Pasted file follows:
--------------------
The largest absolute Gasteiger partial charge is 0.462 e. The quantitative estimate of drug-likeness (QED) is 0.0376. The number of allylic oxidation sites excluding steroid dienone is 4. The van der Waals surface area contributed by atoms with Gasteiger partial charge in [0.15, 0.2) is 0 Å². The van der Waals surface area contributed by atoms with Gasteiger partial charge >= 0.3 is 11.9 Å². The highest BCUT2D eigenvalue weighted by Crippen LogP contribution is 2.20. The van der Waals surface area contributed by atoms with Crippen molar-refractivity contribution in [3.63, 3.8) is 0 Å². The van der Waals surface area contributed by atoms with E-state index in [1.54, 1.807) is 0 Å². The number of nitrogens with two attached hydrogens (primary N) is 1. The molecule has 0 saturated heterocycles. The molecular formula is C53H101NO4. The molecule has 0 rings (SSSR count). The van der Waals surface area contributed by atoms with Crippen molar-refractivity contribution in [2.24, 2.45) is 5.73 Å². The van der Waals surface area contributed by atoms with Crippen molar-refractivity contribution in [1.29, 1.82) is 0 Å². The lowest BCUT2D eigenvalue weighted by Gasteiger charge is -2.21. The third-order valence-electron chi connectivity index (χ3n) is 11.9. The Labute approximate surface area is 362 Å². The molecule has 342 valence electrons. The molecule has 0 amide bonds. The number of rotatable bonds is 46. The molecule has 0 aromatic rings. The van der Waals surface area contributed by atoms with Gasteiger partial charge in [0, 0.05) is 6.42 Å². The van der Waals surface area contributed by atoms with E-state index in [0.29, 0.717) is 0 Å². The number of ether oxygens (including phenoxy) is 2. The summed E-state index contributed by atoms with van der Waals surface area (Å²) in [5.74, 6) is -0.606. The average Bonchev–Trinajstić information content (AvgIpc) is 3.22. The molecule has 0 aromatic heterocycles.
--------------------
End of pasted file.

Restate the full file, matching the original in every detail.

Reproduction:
The largest absolute Gasteiger partial charge is 0.462 e. The quantitative estimate of drug-likeness (QED) is 0.0376. The number of allylic oxidation sites excluding steroid dienone is 4. The van der Waals surface area contributed by atoms with Gasteiger partial charge in [0.15, 0.2) is 0 Å². The van der Waals surface area contributed by atoms with Gasteiger partial charge >= 0.3 is 11.9 Å². The highest BCUT2D eigenvalue weighted by Crippen LogP contribution is 2.20. The van der Waals surface area contributed by atoms with Crippen molar-refractivity contribution in [3.63, 3.8) is 0 Å². The van der Waals surface area contributed by atoms with E-state index in [1.54, 1.807) is 0 Å². The number of nitrogens with two attached hydrogens (primary N) is 1. The molecule has 0 saturated heterocycles. The molecular formula is C53H101NO4. The molecule has 0 rings (SSSR count). The van der Waals surface area contributed by atoms with Crippen molar-refractivity contribution in [2.24, 2.45) is 5.73 Å². The van der Waals surface area contributed by atoms with Crippen molar-refractivity contribution in [1.29, 1.82) is 0 Å². The lowest BCUT2D eigenvalue weighted by Gasteiger charge is -2.21. The third-order valence-electron chi connectivity index (χ3n) is 11.9. The Labute approximate surface area is 362 Å². The molecule has 342 valence electrons. The molecule has 0 amide bonds. The number of rotatable bonds is 46. The molecule has 0 aromatic rings. The van der Waals surface area contributed by atoms with Gasteiger partial charge in [0, 0.05) is 6.42 Å². The van der Waals surface area contributed by atoms with E-state index in [0.29, 0.717) is 0 Å². The number of ether oxygens (including phenoxy) is 2. The summed E-state index contributed by atoms with van der Waals surface area (Å²) in [5.74, 6) is -0.606. The average Bonchev–Trinajstić information content (AvgIpc) is 3.22. The molecule has 0 aromatic heterocycles.